Lcpl Bastean is survived by his parents, Kathy and Steven; grandparents, Bob, Judy, and Thomas; and Jackie and Phil; girlfriend, Courtney Anglin.

Marine Lance Cpl. Jordan S. Bastean was killed in action on 10/23/11.

Saturday, October 22, 2011

Army Sgt. Paul A. Rivera

Remember Our Heroes

Army Sgt. Paul A. Rivera, 26, of Round Rock, Texas

Sgt Rivera was assigned to the 709th Military Police Battalion, 18th Military Police Brigade, 21st Theater Sustainment Command, Hohenfels, Germany; died Oct. 22, 2011 in Logar province, Afghanistan, of injuries suffered in a vehicle rollover during an attack by enemy forces.


Sgt Rivera deployed to Afghanistan in April. This was his second deployment. He was due to come home in January.

Sgt Rivera was a 2003 graduate of Stony Point High School. He served as manager of the school's basketball team, where he kept statistics and filmed games. He was also a member of the school's NJROTC.

Stony Point basketball coach Brian Route said, "Paul was the ultimate team player. Whatever we needed him to do he did it. By the time he was a senior, I felt like he was an assistant coach to us because of all the work he did. He was very mature for his age and he was willing to do anything you would ask of him. He was a great friend to people and you could really count on him."

Rivera continued to keep in contact with Route, sending him text messages to learn when Stony Point's basketball team was playing.

"Whatever he decided to do in life he was successful at it," Route said.

Family and friends described Rivera as deeply spiritual, sincere and serene. He was an alter server with his church. He loved playing video games and football.

Best friend, Nick Carmona, said he and Rivera grew up playing Micro Machines and video games.

The attacks of September 11 inspired the two to join the military as soon as they were old enough. Rivera joined the Army, Carmona the Air Force.

“The games we used to play had just become reality," said Carmona, who is a senior airman.

“He was funny, he was charismatic, he was a genuine person, he was kind-hearted,” said Carmona. “He was constantly praying and did everything by the book. He left everything in God’s hands."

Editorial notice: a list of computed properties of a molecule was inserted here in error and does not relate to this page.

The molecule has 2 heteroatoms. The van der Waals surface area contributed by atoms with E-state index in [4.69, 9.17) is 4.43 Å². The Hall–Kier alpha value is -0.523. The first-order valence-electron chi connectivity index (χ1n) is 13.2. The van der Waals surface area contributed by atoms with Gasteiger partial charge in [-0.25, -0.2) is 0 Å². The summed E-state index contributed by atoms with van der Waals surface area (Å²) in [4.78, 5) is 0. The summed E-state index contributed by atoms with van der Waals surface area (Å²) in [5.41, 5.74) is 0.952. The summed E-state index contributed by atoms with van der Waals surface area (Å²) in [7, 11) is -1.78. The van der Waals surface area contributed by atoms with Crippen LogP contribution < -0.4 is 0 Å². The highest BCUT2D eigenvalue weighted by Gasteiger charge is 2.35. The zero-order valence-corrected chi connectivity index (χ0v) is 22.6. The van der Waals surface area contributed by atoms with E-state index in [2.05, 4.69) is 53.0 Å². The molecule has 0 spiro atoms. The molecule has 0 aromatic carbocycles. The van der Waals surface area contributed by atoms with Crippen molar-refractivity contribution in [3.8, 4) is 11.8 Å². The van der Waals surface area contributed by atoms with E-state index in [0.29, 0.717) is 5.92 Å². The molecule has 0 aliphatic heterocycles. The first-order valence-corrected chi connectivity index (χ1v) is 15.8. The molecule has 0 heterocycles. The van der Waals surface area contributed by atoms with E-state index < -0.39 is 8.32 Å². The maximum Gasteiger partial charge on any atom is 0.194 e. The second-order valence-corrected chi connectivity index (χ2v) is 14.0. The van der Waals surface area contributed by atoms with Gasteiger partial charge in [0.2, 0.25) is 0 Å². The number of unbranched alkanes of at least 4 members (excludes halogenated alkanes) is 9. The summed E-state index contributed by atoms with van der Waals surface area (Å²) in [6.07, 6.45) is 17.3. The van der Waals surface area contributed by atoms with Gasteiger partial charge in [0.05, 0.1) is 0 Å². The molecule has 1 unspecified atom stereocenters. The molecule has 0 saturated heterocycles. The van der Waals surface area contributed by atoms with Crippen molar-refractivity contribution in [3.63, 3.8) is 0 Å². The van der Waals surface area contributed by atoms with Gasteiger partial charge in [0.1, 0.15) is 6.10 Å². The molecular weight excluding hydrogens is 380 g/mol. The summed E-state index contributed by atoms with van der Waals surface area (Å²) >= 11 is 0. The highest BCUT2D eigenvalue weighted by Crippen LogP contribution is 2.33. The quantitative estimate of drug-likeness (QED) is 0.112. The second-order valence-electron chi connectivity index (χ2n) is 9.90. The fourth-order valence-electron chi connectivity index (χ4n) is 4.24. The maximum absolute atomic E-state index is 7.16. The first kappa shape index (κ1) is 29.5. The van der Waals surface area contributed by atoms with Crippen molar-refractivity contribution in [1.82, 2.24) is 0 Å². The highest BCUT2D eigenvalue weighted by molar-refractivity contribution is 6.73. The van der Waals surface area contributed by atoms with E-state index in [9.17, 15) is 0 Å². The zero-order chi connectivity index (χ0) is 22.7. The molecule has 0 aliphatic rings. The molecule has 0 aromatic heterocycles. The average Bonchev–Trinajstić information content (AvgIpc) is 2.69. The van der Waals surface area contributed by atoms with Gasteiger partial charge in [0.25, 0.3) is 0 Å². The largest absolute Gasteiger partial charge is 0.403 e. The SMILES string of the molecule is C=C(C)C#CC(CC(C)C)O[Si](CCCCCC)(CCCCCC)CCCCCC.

The last time Carmona spoke to his best friend was on Facebook, 11 days before Rivera was killed.

“I could tell he wanted to come back home, but the soldier that he was, he didn’t let other people see that,” Carmona said. “It hurts me a lot because I didn’t get to say, ‘I love you,’ to him; I just said, ‘I’ll talk to you later, man.’”
Father, Fred, remembered the day his son announced his intentions.

"My son told my wife, 'You know I'm thinking of joining the Army,' smiling at her. And she said, 'Why don't you just let somebody else do that?'

"His reply was, 'But Mom, if all mothers felt that way, who would be there to defend our country?"

"That was his way of letting us know that he had his heart set," said his father.

Rivera also inspired his brother, Spc. Phillip Rivera, to join the Army.

"My heart goes out to the family because it's just tragedy you know something happened to him," said neighbor Debra Alvarez. "He fought for our country, he's our hero."

Another neighbor, Jesse Padilla, said, "I hope that people when they see the military uniform, I hope they at least acknowledge them, and whenever I see them I say thank you for serving."

Sgt Rivera was laid to rest on November 2, in Central Texas State Veterans Cemetery in Killeen, TX.

Sgt Rivera is survived by parents, Evelyn and Fred; brother Phillip.

Army Sgt. Paul A. Rivera was killed in action on 10/22/11.

Army Pfc. Christopher A. Horns